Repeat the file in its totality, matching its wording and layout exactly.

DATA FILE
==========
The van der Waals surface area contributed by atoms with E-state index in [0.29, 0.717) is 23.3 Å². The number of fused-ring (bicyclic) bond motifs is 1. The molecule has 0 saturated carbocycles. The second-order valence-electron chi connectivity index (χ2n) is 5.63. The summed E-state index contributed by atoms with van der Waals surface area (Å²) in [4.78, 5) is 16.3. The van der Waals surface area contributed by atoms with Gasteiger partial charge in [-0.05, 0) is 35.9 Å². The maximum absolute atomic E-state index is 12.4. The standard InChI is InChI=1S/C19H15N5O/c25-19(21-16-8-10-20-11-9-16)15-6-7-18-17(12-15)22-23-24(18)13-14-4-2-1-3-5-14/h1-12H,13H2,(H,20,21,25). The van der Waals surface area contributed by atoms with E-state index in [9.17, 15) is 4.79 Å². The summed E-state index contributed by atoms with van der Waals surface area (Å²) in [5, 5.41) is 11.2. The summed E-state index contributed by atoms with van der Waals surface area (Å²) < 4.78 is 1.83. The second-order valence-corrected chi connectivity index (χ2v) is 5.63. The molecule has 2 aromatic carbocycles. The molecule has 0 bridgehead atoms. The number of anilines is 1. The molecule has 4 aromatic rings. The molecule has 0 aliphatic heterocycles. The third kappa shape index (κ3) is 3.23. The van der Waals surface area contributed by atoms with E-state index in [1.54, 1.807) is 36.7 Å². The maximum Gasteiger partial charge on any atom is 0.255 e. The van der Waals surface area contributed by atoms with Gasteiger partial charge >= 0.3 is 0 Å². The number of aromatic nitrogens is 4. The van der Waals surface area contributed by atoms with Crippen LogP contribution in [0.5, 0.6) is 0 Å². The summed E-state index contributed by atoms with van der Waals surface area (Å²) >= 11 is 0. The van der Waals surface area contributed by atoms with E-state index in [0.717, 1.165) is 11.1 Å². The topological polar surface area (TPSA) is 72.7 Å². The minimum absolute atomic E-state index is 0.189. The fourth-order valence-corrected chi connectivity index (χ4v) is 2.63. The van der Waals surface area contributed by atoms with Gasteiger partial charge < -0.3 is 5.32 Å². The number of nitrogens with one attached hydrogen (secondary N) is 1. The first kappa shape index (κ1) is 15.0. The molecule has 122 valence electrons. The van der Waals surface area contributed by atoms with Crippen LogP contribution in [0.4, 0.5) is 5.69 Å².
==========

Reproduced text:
The van der Waals surface area contributed by atoms with E-state index in [0.29, 0.717) is 23.3 Å². The number of fused-ring (bicyclic) bond motifs is 1. The molecule has 0 saturated carbocycles. The second-order valence-electron chi connectivity index (χ2n) is 5.63. The summed E-state index contributed by atoms with van der Waals surface area (Å²) in [4.78, 5) is 16.3. The van der Waals surface area contributed by atoms with Gasteiger partial charge in [-0.05, 0) is 35.9 Å². The maximum absolute atomic E-state index is 12.4. The standard InChI is InChI=1S/C19H15N5O/c25-19(21-16-8-10-20-11-9-16)15-6-7-18-17(12-15)22-23-24(18)13-14-4-2-1-3-5-14/h1-12H,13H2,(H,20,21,25). The van der Waals surface area contributed by atoms with E-state index in [9.17, 15) is 4.79 Å². The summed E-state index contributed by atoms with van der Waals surface area (Å²) in [5, 5.41) is 11.2. The summed E-state index contributed by atoms with van der Waals surface area (Å²) < 4.78 is 1.83. The second-order valence-corrected chi connectivity index (χ2v) is 5.63. The molecule has 2 aromatic carbocycles. The molecule has 0 bridgehead atoms. The number of anilines is 1. The molecule has 4 aromatic rings. The molecule has 0 aliphatic heterocycles. The third kappa shape index (κ3) is 3.23. The van der Waals surface area contributed by atoms with E-state index in [1.54, 1.807) is 36.7 Å². The maximum Gasteiger partial charge on any atom is 0.255 e. The van der Waals surface area contributed by atoms with Gasteiger partial charge >= 0.3 is 0 Å². The number of aromatic nitrogens is 4. The van der Waals surface area contributed by atoms with Crippen LogP contribution in [0.5, 0.6) is 0 Å². The summed E-state index contributed by atoms with van der Waals surface area (Å²) >= 11 is 0. The van der Waals surface area contributed by atoms with E-state index in [0.717, 1.165) is 11.1 Å². The topological polar surface area (TPSA) is 72.7 Å². The minimum absolute atomic E-state index is 0.189. The fourth-order valence-corrected chi connectivity index (χ4v) is 2.63. The van der Waals surface area contributed by atoms with Gasteiger partial charge < -0.3 is 5.32 Å². The number of nitrogens with one attached hydrogen (secondary N) is 1. The first kappa shape index (κ1) is 15.0. The molecule has 122 valence electrons. The van der Waals surface area contributed by atoms with Crippen LogP contribution in [0.4, 0.5) is 5.69 Å².